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Still whispering those sweet, sweet nothings

When Lou Bedell of Dore Records christened a California R&B group "The Whispers" in the early 1960s, he wasn't thinking about the kind of conversation you have at a library. He knew that these singers excelled at delivering those tender words that are spoken on the edges of earlobes, those sweet nothings that precede the making of sweet, sweet love.

And although the group is 40-plus years older, when they hit the stage at Shea's Performing Arts Center Friday night, it was like they were laying the entire crowd down by the fire.

After a dramatic introduction by the eight-piece "Whispers Orchestra," which included a flamenco guitar solo, the trio of Walter Scott, his twin brother, Wallace, and Nicholas Caldwell walked out from the wings (fourth member Leaveil Degree was ill and didn't perform), decked out in matching three-piece suits with canary yellow shirts and ties.

As the orchestra kick-started the R&B-dance groove of "It's A Love Thing," complete with synthesizers, alto sax and lovely syncopation between the bassist and drummer, there was no doubt about it -- the audience was in for some baby-makin' music. And the singers, while probably not as limber as they used to be, still had the moves to match, especially Caldwell, who twirled and gyrated like his life depended on it.

The group covered a lot of ground confidently and efficiently, moving from "(Let's Go) All The Way" into "In the Raw" and "Olivia (Lost and Turned Out)," without missing a beat.

The orchestra was tight and incredibly entertaining -- imagine eight guys swaying in unison one second, dancing like crazy the next -- and The Whispers themselves can still sing their brains out.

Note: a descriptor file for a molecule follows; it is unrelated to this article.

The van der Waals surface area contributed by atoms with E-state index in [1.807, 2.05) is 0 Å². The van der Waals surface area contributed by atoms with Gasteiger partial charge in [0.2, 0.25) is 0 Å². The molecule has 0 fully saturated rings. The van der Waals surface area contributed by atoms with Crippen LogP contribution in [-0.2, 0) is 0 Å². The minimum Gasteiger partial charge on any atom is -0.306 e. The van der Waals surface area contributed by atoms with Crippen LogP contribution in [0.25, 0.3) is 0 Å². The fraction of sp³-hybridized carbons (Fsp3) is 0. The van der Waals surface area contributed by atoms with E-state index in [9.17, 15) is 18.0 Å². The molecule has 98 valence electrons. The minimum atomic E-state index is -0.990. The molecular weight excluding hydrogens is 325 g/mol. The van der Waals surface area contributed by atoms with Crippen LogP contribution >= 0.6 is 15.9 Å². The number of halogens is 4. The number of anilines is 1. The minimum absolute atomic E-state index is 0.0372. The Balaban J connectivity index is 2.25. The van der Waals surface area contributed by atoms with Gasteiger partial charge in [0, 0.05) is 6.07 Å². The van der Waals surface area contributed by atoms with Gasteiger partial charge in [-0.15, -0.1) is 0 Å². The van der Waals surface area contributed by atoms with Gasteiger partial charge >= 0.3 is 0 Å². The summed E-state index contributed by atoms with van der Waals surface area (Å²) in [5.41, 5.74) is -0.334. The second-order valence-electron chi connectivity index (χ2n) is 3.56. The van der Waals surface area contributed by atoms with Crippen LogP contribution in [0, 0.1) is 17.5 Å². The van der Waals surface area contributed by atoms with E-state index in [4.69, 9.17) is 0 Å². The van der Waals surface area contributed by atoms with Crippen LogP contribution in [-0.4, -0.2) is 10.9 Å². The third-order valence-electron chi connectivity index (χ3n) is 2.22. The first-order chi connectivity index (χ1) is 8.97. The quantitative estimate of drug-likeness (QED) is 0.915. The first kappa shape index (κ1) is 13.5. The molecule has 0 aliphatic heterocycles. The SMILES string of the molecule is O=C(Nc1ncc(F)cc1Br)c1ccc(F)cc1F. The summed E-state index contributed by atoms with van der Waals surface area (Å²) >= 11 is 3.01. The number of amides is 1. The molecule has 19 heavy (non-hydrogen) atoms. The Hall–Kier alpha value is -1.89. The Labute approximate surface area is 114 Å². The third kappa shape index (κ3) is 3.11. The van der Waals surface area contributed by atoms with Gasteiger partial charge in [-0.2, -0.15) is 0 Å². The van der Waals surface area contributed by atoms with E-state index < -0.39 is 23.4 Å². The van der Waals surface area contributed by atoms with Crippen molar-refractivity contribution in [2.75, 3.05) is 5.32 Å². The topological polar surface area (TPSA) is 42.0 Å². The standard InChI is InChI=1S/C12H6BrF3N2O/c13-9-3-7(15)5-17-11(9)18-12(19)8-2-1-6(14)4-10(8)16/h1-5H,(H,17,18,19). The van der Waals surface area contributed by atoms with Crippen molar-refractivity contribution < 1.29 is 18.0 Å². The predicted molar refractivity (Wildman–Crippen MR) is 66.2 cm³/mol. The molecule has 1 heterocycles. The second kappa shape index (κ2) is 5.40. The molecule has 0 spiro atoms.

And The Whispers weren't the only purveyors of slow-building soul music on this night. Stephanie Mills, an R&B legend in her own right, dished out a set of passionate performances, cherry-picked from different points of her over 30-year career.

With the supremely smooth concoctions of her four-piece band behind her, the diminutive singer belted out songs like "What'cha Gonna Do With My Lovin' " and "Home" in a voice that is anything but small. When she tore into her biggest hit, the undeniably catchy "I Never Knew Love Like This Before," Mills couldn't help but start dancing in her high heels, as if they were meant for such an activity.

The Indianapolis trio After 7 opened the evening with a set of high-energy, New Jack Swing-era R&B. Wearing pinstripe suits and the occasional fedora, these guys are seasoned crowd pleasers who sing the hell out of every note.

Although the music tended to sound a little dated, relying a little too much on the synth horns, it was more than made up for by the trio's charisma and vocal excellence.


The Whispers and Stephanie Mills

Friday night in Shea's Performing Arts Center.

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